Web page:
The, or Upper Town, is more convenient to the railroad station, sightseeing, and the Flon nightlife district. (Still, location isn't as important as you might think, since Lausanne's newly-renovated Métro makes it easy to shuttle between the lake and higher elevations.)
In Ouchy, the Beau-Rivage Palace is the crème de la crème of the city's 5-star luxury hotels, with a private 10-acre park facing the lake. Nearby are the Angleterre & Residence (4 stars), which is spread out over six pavilions, and Le Château d'Ouchy (4 stars) at the Place du Pu Port, which resembles a French castle.
Uphill from Ouchy is the modern Continental (4 stars), which lies directly opposite the railroad station. It's a practical choice if you've got heavy luggage or an early train. The Elite (3 stars) occupies a refurbished building between the station and the old town.
In the Haute-Ville above the railroad station, the Alpha-Palmiers (4 stars) is an ultramodern glass structure whose rooms overlook a landscaped courtyard. The hotel, which was built in 2002 at a cost of CHF 40 million, is mostly hidden behind traditional façades on the Rue du Petit-Chiène.
The reception staff were friendly during my stay, and I was pleasantly surprised to discover a jar of peanut butter at the breakfast buffet, but my glass-walled room was a bit stuffy on a sunny day in late October when the air conditioning was off for the season. The management of the Alpha-Palmiers also run the stylish Swiss Wine hotel and bar (3 stars).
Farther up the hill on the rue du Grand-Chène (slightly west of the Place Saint-François) is the Edwardian-era Lausanne Palace & Spa (5 stars), which is the place to stay if you need quasi-royal accommodation in the city center.
For simplicity in a romantic setting, consider the Du Raisin, which has seven rooms (including studios with kitchenettes) above a café on the Place de la Palud in the pedestrian zone. The hotel was renovated in 2013, and its amenities include free Wi-Fi.
For more hotel options, see the Lausanne hotel listings from our booking partner, Booking.com, which is the No. 1 secure hotel reservations service in Europe:
Lausanne is a prosperous city with a large tourist and student population, so you'll find plenty of restaurants and cafés in all price categories.
In the old town, Café du Grütli on rue Mercerie, just east of the Place de la Palud, is a cozy, old-fashioned restaurant where you can order wine by the glass or enjoy traditional Swiss specialties at prices that are moderate (though hardly cheap) by Swiss standards.
Another classic restaurant in the city center, Café Romand on Place St-François, serves drinks, sandwiches, and hot meals six days a week (closed Sundays).
The lively warehouse district ofhas a good selection of restaurants and bars. I had an excellent dinner in a lively, modern vinothèque facing the Place de l'Europe, where most of the diners were as trendy as the decor.
In Ouchy, two upper-end restaurants worth noting are La Rotonde at the" Beau-Rivage Palace, which has a Michelin star and just 60 seats, and La Grappe d'Or (photo at top of page), where the highly-regarded French kitchen is commanded by a Bavarian chef.
The local Jewish community operates a kosher restaurant with limited hours for residents and visitors.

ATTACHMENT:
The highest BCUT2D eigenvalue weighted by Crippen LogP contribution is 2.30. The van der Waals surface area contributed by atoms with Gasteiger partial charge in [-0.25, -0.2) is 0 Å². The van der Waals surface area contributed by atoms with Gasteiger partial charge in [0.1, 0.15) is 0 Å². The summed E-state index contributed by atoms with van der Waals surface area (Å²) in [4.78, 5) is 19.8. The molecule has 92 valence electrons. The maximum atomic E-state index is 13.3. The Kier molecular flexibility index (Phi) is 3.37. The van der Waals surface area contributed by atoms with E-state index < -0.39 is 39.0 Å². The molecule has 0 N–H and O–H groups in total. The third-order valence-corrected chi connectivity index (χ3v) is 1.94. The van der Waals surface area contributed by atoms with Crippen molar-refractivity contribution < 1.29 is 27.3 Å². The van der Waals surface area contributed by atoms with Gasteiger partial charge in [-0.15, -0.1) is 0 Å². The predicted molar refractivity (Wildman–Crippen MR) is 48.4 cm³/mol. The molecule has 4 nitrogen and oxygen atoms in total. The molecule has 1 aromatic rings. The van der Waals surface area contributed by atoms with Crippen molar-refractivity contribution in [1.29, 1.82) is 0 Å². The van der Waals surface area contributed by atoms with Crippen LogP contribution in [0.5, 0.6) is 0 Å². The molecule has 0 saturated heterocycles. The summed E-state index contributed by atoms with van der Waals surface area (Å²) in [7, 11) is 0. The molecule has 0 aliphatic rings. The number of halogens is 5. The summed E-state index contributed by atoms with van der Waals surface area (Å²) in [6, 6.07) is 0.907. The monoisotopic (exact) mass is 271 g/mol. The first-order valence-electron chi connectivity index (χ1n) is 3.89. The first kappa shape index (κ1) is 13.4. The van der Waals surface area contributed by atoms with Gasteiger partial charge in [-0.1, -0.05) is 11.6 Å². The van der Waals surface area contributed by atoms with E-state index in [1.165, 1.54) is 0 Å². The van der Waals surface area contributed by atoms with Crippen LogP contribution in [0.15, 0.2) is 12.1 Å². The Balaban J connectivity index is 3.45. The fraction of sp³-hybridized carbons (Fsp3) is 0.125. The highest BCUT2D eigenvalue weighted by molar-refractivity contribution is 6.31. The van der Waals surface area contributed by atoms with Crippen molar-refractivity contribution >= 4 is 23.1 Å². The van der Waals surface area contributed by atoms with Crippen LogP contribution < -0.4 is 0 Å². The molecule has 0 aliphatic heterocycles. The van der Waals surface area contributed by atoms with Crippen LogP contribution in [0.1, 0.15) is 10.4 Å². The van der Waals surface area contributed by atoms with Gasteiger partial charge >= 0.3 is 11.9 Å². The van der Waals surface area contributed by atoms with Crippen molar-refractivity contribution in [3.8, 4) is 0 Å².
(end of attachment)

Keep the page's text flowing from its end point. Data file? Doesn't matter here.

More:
Geneva International Airport (GVA) is the closest major airport to Lausanne. Trains depart from a railroad station in the airport at frequent intervals, reaching Lausanne in 48 to 62 minutes.
Swiss Federal Railways electronic journey planner.International and domestic trains arrive at Lausanne CFF (the main railroad station), which is uphill from Ouchy at the lower end of the Haute Ville or city center. For schedules, see the
Compagnie Générale de Navigation sur le lac Léman (CGN) serve Lausanne-Ouchy's Place du Port from Geneva, Montreux, Vevey, Evian-les-Bains (France), the Lavaux vineyards, and other points along the lake.Vintage steamers and modern sightseeing boats of the
Tranports publics de la région lausannoisse, or " ," operates a network of buses, trains, and trams in and around Lausanne. Its Web site is in French, but the maps and timetables don't require translation. (Also see the Lausanne Metro Map at Mapsof.net.)
Schools and universities
Lausanne is popular with foreign students, whose higher-education choices include the University of Lausanne and the Swiss Federal Institute of Technology, the Business School Lausanne, and the MBA/EMBA programs at IMD.
The Lausanne Hotel School is internationally renowned. The school, which offers a Bachelor of Science degree, has been grooming professionals for the hospitality industry since 1893.
Younger foreign pupils can study at the International School of Lausanne (a non-profit, English-language day school with some 580 students of ages 3-18 from 50 countries) and the Gan Shlomo and Marx School, which caters to Jewish children from ages 2 through 10.
Another private school, Lemania College, offers Swiss Maturité, French Baccalauréat, and IB diplomas. The school also has a range of employment-focused courses and summer camps. Boarding is available for students aged 15 and older.
ENSR is yet another option: The private school, founded in 1906, has English and French curriculums from kindergarten through high school plus a one-year French immersion program for Anglophones. The École Nouvelle de la Suisse Romande also has boarding facilities and camps (including summer, ski, and windsurf camps).
Lausanne Tourisme, also known as the Lausanne Tourism and Convention Bureau, has a multilingual Web site with all the usual tourist information, including listings of events, festivals, and exhibitions.
When you're in Lausanne, you can pick up maps and brochures, get answers to questions, or request help in finding a last-minute hotel booking at the Lausanne Tourisme offices in the main railway station and on the Avenue de Rhodanie in Ouchy.
The Office du Tourisme du Canton de Vaud, or Vaud Lake Geneva Region Tourist Office, is another valuable resource.
Next page: More Lausanne Photos
Photos 1,4 copyright © ST/Swiss-Image.ch.